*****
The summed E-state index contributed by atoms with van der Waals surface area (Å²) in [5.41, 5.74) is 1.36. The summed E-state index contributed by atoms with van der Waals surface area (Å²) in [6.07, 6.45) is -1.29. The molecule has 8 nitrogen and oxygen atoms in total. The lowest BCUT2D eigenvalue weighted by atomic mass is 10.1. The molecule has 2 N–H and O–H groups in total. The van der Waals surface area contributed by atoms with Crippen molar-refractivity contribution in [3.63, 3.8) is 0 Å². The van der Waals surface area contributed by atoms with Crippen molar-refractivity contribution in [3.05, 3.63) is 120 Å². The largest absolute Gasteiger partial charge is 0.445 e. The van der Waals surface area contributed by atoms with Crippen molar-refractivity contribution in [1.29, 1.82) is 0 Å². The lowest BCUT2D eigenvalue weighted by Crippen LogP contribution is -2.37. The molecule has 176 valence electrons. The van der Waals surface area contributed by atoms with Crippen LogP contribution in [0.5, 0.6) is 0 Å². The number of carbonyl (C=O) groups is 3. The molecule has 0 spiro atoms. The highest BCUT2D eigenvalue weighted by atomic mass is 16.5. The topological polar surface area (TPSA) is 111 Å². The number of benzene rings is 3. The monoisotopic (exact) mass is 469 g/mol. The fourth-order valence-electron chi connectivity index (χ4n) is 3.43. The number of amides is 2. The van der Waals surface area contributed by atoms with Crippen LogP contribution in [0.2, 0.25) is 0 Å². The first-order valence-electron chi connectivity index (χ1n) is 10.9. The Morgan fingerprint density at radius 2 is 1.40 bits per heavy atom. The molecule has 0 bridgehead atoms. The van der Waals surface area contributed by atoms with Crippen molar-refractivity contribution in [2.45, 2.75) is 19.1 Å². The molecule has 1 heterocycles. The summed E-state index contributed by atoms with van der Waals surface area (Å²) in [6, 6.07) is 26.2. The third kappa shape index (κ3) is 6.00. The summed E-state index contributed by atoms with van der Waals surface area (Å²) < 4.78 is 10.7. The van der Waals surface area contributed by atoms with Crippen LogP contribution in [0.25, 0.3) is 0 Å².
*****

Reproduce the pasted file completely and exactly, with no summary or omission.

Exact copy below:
The summed E-state index contributed by atoms with van der Waals surface area (Å²) in [5.41, 5.74) is 1.36. The summed E-state index contributed by atoms with van der Waals surface area (Å²) in [6.07, 6.45) is -1.29. The molecule has 8 nitrogen and oxygen atoms in total. The lowest BCUT2D eigenvalue weighted by atomic mass is 10.1. The molecule has 2 N–H and O–H groups in total. The van der Waals surface area contributed by atoms with Crippen molar-refractivity contribution in [3.63, 3.8) is 0 Å². The van der Waals surface area contributed by atoms with Crippen molar-refractivity contribution in [3.05, 3.63) is 120 Å². The largest absolute Gasteiger partial charge is 0.445 e. The van der Waals surface area contributed by atoms with Crippen molar-refractivity contribution in [1.29, 1.82) is 0 Å². The lowest BCUT2D eigenvalue weighted by Crippen LogP contribution is -2.37. The molecule has 176 valence electrons. The van der Waals surface area contributed by atoms with Crippen LogP contribution in [0.5, 0.6) is 0 Å². The number of carbonyl (C=O) groups is 3. The molecule has 0 spiro atoms. The highest BCUT2D eigenvalue weighted by atomic mass is 16.5. The topological polar surface area (TPSA) is 111 Å². The number of benzene rings is 3. The monoisotopic (exact) mass is 469 g/mol. The fourth-order valence-electron chi connectivity index (χ4n) is 3.43. The number of amides is 2. The van der Waals surface area contributed by atoms with Crippen LogP contribution in [0.2, 0.25) is 0 Å². The first-order valence-electron chi connectivity index (χ1n) is 10.9. The Morgan fingerprint density at radius 2 is 1.40 bits per heavy atom. The molecule has 0 bridgehead atoms. The van der Waals surface area contributed by atoms with Crippen molar-refractivity contribution in [2.45, 2.75) is 19.1 Å². The molecule has 1 heterocycles. The summed E-state index contributed by atoms with van der Waals surface area (Å²) in [6, 6.07) is 26.2. The third kappa shape index (κ3) is 6.00. The summed E-state index contributed by atoms with van der Waals surface area (Å²) < 4.78 is 10.7. The van der Waals surface area contributed by atoms with Crippen LogP contribution in [0.25, 0.3) is 0 Å².